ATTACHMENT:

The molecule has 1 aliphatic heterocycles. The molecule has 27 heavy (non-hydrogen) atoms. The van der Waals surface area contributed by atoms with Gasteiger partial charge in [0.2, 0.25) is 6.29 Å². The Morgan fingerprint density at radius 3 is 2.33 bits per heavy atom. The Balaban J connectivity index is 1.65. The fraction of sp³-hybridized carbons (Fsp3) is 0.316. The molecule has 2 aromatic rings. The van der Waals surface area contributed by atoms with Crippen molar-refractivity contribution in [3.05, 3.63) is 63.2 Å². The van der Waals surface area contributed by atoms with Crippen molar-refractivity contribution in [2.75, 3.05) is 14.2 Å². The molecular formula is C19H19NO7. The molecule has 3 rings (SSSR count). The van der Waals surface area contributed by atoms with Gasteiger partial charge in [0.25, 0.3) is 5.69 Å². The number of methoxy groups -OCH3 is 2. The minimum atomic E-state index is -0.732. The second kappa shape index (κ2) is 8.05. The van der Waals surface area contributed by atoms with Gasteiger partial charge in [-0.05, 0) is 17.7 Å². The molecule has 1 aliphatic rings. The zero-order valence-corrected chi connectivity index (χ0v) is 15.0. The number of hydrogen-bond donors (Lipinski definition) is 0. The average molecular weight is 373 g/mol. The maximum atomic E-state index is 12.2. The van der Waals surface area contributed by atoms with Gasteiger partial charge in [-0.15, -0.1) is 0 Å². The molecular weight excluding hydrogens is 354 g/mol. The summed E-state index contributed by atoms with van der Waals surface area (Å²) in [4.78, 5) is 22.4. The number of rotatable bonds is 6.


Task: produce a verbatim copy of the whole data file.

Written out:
The molecule has 1 aliphatic heterocycles. The molecule has 27 heavy (non-hydrogen) atoms. The van der Waals surface area contributed by atoms with Gasteiger partial charge in [0.2, 0.25) is 6.29 Å². The Morgan fingerprint density at radius 3 is 2.33 bits per heavy atom. The Balaban J connectivity index is 1.65. The fraction of sp³-hybridized carbons (Fsp3) is 0.316. The molecule has 2 aromatic rings. The van der Waals surface area contributed by atoms with Crippen molar-refractivity contribution in [3.05, 3.63) is 63.2 Å². The van der Waals surface area contributed by atoms with Crippen molar-refractivity contribution in [2.75, 3.05) is 14.2 Å². The molecular formula is C19H19NO7. The molecule has 3 rings (SSSR count). The van der Waals surface area contributed by atoms with Gasteiger partial charge in [0.25, 0.3) is 5.69 Å². The number of methoxy groups -OCH3 is 2. The minimum atomic E-state index is -0.732. The second kappa shape index (κ2) is 8.05. The van der Waals surface area contributed by atoms with Gasteiger partial charge in [-0.05, 0) is 17.7 Å². The molecule has 1 aliphatic rings. The zero-order valence-corrected chi connectivity index (χ0v) is 15.0. The number of hydrogen-bond donors (Lipinski definition) is 0. The average molecular weight is 373 g/mol. The maximum atomic E-state index is 12.2. The van der Waals surface area contributed by atoms with Gasteiger partial charge in [-0.15, -0.1) is 0 Å². The molecular weight excluding hydrogens is 354 g/mol. The summed E-state index contributed by atoms with van der Waals surface area (Å²) in [4.78, 5) is 22.4. The number of rotatable bonds is 6.